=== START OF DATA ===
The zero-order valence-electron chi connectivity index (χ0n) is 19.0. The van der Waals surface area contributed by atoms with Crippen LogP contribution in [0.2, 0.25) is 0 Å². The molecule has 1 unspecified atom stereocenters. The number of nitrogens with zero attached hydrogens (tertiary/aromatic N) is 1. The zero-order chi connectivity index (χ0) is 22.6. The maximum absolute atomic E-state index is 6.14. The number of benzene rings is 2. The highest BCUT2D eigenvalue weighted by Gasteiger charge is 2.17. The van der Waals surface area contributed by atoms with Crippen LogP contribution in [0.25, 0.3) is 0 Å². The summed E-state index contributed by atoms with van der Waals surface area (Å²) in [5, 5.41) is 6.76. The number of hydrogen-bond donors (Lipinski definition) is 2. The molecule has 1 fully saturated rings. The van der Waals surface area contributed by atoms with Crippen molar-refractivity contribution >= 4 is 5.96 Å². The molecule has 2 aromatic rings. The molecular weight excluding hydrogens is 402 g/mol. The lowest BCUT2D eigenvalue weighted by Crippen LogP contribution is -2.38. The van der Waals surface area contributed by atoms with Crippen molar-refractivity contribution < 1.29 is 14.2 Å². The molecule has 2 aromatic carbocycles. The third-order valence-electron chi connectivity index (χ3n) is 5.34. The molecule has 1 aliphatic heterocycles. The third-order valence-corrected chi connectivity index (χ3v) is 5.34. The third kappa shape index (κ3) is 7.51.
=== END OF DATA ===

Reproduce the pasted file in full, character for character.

The zero-order valence-electron chi connectivity index (χ0n) is 19.0. The van der Waals surface area contributed by atoms with Crippen LogP contribution in [0.2, 0.25) is 0 Å². The molecule has 1 unspecified atom stereocenters. The number of nitrogens with zero attached hydrogens (tertiary/aromatic N) is 1. The zero-order chi connectivity index (χ0) is 22.6. The maximum absolute atomic E-state index is 6.14. The number of benzene rings is 2. The highest BCUT2D eigenvalue weighted by Gasteiger charge is 2.17. The van der Waals surface area contributed by atoms with Crippen LogP contribution in [0.25, 0.3) is 0 Å². The summed E-state index contributed by atoms with van der Waals surface area (Å²) in [5, 5.41) is 6.76. The number of hydrogen-bond donors (Lipinski definition) is 2. The molecule has 1 fully saturated rings. The van der Waals surface area contributed by atoms with Crippen molar-refractivity contribution >= 4 is 5.96 Å². The molecule has 2 aromatic rings. The molecular weight excluding hydrogens is 402 g/mol. The lowest BCUT2D eigenvalue weighted by Crippen LogP contribution is -2.38. The van der Waals surface area contributed by atoms with Crippen molar-refractivity contribution < 1.29 is 14.2 Å². The molecule has 2 aromatic carbocycles. The third-order valence-electron chi connectivity index (χ3n) is 5.34. The molecule has 1 aliphatic heterocycles. The third-order valence-corrected chi connectivity index (χ3v) is 5.34. The third kappa shape index (κ3) is 7.51.